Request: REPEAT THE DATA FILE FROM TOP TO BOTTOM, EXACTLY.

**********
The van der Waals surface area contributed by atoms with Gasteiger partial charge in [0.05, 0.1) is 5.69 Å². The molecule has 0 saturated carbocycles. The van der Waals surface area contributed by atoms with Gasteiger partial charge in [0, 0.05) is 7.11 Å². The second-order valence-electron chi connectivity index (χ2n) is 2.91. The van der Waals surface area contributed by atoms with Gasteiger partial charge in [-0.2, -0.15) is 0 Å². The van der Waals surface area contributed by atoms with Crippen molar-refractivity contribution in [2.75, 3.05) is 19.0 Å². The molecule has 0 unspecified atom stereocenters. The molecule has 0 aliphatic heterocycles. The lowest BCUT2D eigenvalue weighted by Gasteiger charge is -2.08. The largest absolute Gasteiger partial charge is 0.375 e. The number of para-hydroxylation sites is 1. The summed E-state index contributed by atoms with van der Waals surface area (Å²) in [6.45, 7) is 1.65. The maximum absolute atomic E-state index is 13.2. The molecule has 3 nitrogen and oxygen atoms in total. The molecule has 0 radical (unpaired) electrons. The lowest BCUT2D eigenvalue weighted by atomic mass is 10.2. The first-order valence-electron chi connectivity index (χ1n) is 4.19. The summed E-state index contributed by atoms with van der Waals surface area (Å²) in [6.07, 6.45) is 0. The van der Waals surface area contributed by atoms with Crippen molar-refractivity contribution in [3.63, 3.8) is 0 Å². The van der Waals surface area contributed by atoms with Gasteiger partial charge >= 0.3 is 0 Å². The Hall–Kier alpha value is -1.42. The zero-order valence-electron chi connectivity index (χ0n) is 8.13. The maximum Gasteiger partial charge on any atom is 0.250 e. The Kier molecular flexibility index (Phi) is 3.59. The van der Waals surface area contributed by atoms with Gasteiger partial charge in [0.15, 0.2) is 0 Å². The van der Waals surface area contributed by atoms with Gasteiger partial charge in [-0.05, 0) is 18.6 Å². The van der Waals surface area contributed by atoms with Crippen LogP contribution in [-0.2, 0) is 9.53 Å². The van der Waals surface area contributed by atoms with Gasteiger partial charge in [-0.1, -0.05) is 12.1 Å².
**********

The van der Waals surface area contributed by atoms with Gasteiger partial charge in [0.05, 0.1) is 5.69 Å². The molecule has 0 saturated carbocycles. The van der Waals surface area contributed by atoms with Gasteiger partial charge in [0, 0.05) is 7.11 Å². The second-order valence-electron chi connectivity index (χ2n) is 2.91. The van der Waals surface area contributed by atoms with Gasteiger partial charge in [-0.2, -0.15) is 0 Å². The van der Waals surface area contributed by atoms with Crippen molar-refractivity contribution in [2.75, 3.05) is 19.0 Å². The molecule has 0 unspecified atom stereocenters. The molecule has 0 aliphatic heterocycles. The lowest BCUT2D eigenvalue weighted by Gasteiger charge is -2.08. The largest absolute Gasteiger partial charge is 0.375 e. The number of para-hydroxylation sites is 1. The summed E-state index contributed by atoms with van der Waals surface area (Å²) in [6.45, 7) is 1.65. The maximum absolute atomic E-state index is 13.2. The molecule has 3 nitrogen and oxygen atoms in total. The molecule has 0 radical (unpaired) electrons. The lowest BCUT2D eigenvalue weighted by atomic mass is 10.2. The first-order valence-electron chi connectivity index (χ1n) is 4.19. The summed E-state index contributed by atoms with van der Waals surface area (Å²) in [6.07, 6.45) is 0. The van der Waals surface area contributed by atoms with Crippen molar-refractivity contribution in [3.63, 3.8) is 0 Å². The van der Waals surface area contributed by atoms with Gasteiger partial charge >= 0.3 is 0 Å². The Hall–Kier alpha value is -1.42. The zero-order valence-electron chi connectivity index (χ0n) is 8.13. The maximum Gasteiger partial charge on any atom is 0.250 e. The Kier molecular flexibility index (Phi) is 3.59. The van der Waals surface area contributed by atoms with Gasteiger partial charge in [0.15, 0.2) is 0 Å². The van der Waals surface area contributed by atoms with Gasteiger partial charge in [-0.05, 0) is 18.6 Å². The van der Waals surface area contributed by atoms with Crippen LogP contribution in [-0.2, 0) is 9.53 Å². The van der Waals surface area contributed by atoms with Gasteiger partial charge in [-0.1, -0.05) is 12.1 Å².